Kali / Escrima Terminology
The following are some of the more commoly used terms in both kali and escrima. Always remember that there can be different terms, or names for the same thing, depending on which of the numerous Filipino languages is being used.
Abanico: fan (quick wrist snap strike)
Alive hand: your non-weapon hand or monitor hand
Ala contra: counter to, against
Alisto: look, be ready, prepared
Ampo: pray, meditate
Anting: magic amulet that gives power to the owner
Barong: leave shaped short sword
Basko: dropping strike
Bolo: short sword used by farmers
Cob cob: Tap, tap
Corto Curvado: bend, have curve, half the distance to abanico
Decadena: chain or series of strikes
Elastico: body shifting technique where the feet usually stay planted
Enganyo: to fake or feint
Floretti: small oval like a flower petal
Garotte: escrima stick, also called, kahoi, baston, or olise
Groupings: set of close in fighting techniques using the alive hand
High Eagle Wing: block with kahoi facing down, also called a roof block
Gunting: scissors
Kris: moro sword with wavy blade
Kalasag: shield
Lakang: to step
Larga Mano: long range fighting
Luhod: kneel
Maestro: high level instructor
Numerada: by the numbers
Otra Vez: to repeat
Parada: to parade or exhibit
Pares: pairs
Payong: unbrella or overhead block, strike
Porma: form
Praction: to hit an opponent a fraction of a second before the opponent strikes
Ritic: snap strike with the wrist vertical that returns on the same path, also called "witic"
Saagan: deflect or block
Sagawas: from the outside
Saludo: salute
Sayaw: dance, as in the kata
Sige: begin, start
Teros: strike, hit
Tindug: stand
Toyok: turn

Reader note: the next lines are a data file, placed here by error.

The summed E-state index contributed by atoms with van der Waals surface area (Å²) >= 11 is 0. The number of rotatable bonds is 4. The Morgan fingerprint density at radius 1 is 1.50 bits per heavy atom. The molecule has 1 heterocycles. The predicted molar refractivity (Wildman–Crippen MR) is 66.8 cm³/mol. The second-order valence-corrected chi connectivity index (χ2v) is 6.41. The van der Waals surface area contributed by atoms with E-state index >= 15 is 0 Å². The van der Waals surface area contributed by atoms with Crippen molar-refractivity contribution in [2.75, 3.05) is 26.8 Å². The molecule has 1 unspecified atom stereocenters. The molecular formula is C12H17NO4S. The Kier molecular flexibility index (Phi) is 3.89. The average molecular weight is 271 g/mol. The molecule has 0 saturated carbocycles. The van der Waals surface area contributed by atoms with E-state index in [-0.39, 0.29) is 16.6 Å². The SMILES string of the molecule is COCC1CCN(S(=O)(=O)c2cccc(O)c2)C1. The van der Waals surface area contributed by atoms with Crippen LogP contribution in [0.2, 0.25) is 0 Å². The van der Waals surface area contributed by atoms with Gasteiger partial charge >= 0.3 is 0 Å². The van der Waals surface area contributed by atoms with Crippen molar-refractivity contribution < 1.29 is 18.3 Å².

V Strike: snap strike with 45 degree vertical wrist, also utilizing hip snap together with wrist snap
The Salute:
In almost every martial art there is usually some form of salutation or greeting prior to the begining of any training, either as a group or with a partner. In Shotokan karate for example, you will often have to bow to the Shomen, to your Sensei, to a Sempai, or to your partner. Balintawak Escrima is no exception.
In Balintawak Escrima as taught by my instructor, Datu Lowell Manabe, the following salutation is given prior to all training and it is always accompanied by a specific series of hand and foot movements.
From me to you, respect forever.
May you forever be shielded and protected from evil.
I want you to be blessed, from heaven and earth.
I give you this blessing from the heart.
It has been said many times that "karate begins and ends with courtesy", and I think it is fair to say that a similar sentiment can be found within most martial arts, regardless of their place of origin. The traditions that are upheld, and the respect that is paid to each person within the framework of Balintawak Escrima are also a prime example of this kind of respect, which is all to clearly evident by the words contained in the saludo shown above.
Part the clouds - see the way.
"The objective of karate-do is to contribute to the evolution
of the human spirit through physical and mental training."
Sensei Peter Lindsay